Can videos, songs and drama be used to promote agricultural innovations?

Participatory action research has proved useful for building sufficient evidence on what currently works with regard to agricultural innovations. Photo: K. Trautmann

by Vivian Atakos, Catherine Mungai, John Recha

Researchers and development practitioners at the recently concluded Agricultural Innovation Systems in Africa (AISA) workshop held in Nairobi, Kenya discussed a number of interesting topics, such as including gender into agriculture, the role of games in promoting innovations, differences between African and European agricultural systems and more.

Discussions wanted to reach an answer so to understand whether the approach being used to reach policymakers was the right one. Participants agreed on the need to make use of existing structures such as farmer associations rather than establishing new ones.

Coordination between the various research centers was seen as important. “It is common to find a policymaker with 50 different policy briefs from different researchers giving recommendations on the same approaches,” noted Sarah Mayanja from the International Potato Centre during the discussion. 

Additionally, the need to bring and expose policymakers to key events and ensure they receive and contribute to building evidence on a sufficient scale about what currently works through action research was also proposed.

Further to this, participants saw the need to invest more in lobbying at national and international levels and target the right people to champion any recommendations arising from action research initiatives.

The involvement of youth in agricultural innovation systems

This discussion focused on how to make agriculture attractive to the youth in rural areas. Youth associations were identified as an ideal entry point to reach out to young people and encourage them to embrace agriculture as a business. In Africa, the challenge of land ownership discourages young people from taking up agriculture and the fact that it is labor intensive means they are attracted more to white collar jobs, which are hard to come by.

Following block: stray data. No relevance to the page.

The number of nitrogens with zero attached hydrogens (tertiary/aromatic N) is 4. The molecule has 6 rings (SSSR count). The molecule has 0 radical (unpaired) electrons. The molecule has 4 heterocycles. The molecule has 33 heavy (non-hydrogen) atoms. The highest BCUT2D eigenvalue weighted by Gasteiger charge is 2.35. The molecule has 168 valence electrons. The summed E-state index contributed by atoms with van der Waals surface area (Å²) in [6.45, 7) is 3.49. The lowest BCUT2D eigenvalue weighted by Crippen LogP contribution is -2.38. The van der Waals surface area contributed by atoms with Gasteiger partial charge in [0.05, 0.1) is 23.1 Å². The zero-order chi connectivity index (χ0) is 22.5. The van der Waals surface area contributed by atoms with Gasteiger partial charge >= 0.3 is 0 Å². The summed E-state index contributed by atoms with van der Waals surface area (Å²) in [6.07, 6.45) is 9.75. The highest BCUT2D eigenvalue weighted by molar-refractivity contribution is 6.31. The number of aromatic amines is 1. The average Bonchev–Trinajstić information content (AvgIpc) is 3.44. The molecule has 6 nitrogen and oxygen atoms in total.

However, “youth involvement can be in any part of the agricultural value chain and not necessarily at the farm production level where they have to take a hoe and head to the farm,” noted Bell Okello, chair of Promoting Local Innovation in ecologically oriented agriculture (PROLINOVVA Kenya), and a co-organizer of the workshop. The youth need to be encouraged to study agricultural sciences and they should be facilitated to learn practically. Research institutions were seen as good avenues for mentoring the youth and encouraging them to engage in Agricultural Innovation

The role of fun and games in innovation systems

Can videos, songs and drama be used to promote agricultural innovations? Although participants agreed that fun improved the learning process, especially where difficult concepts where involved, a point of contention was where to draw the line between fun and learning. This is always hard. But games can play an important role in making sure people learn and get engaged with new ideas and techniques. It was agreed that an understanding of the cultural context was very crucial to the success of this approach.

Videos are also a powerful instrument to share knowledge, and allow people to capture their reality which in turn could inform policymakers, other farmers and development workers.

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Innovation platforms chartroom

This session entailed a moderated discussion with four experts and a key audience of about 10 AISA attendees who shared ideas on innovation platforms.  It was proposed that the term innovation platform connoted a static entity. Such platforms evolve with time. A major challenge was how to assess the utility of the innovation platforms and whether they give value for money. Secondly, cases of research being disconnected from local problems can probably be addressed by working closely with stakeholders on the ground in a participatory approach. Thirdly, participants saw the need to link national platforms to the grassroots in order to enhance learning.

AISA was held from 29th to 31st May 2013 and brought together over 150 researchers and development practitioners. Co-organized by Joint learning in Innovation Systems in African Agriculture (JOLISAA), CCAFS and other partners, AISA was held as was part of the Week on Agricultural Innovation in Africa (WAIA).

This story was put together by Vivian Atakos, Catherine Mungai, John Recha, all staff-members of CCAFS East Africa Regional Office. Get the latest updates from the region by following CCAFS East Africa on Twitter: Cgiarclimate_ea.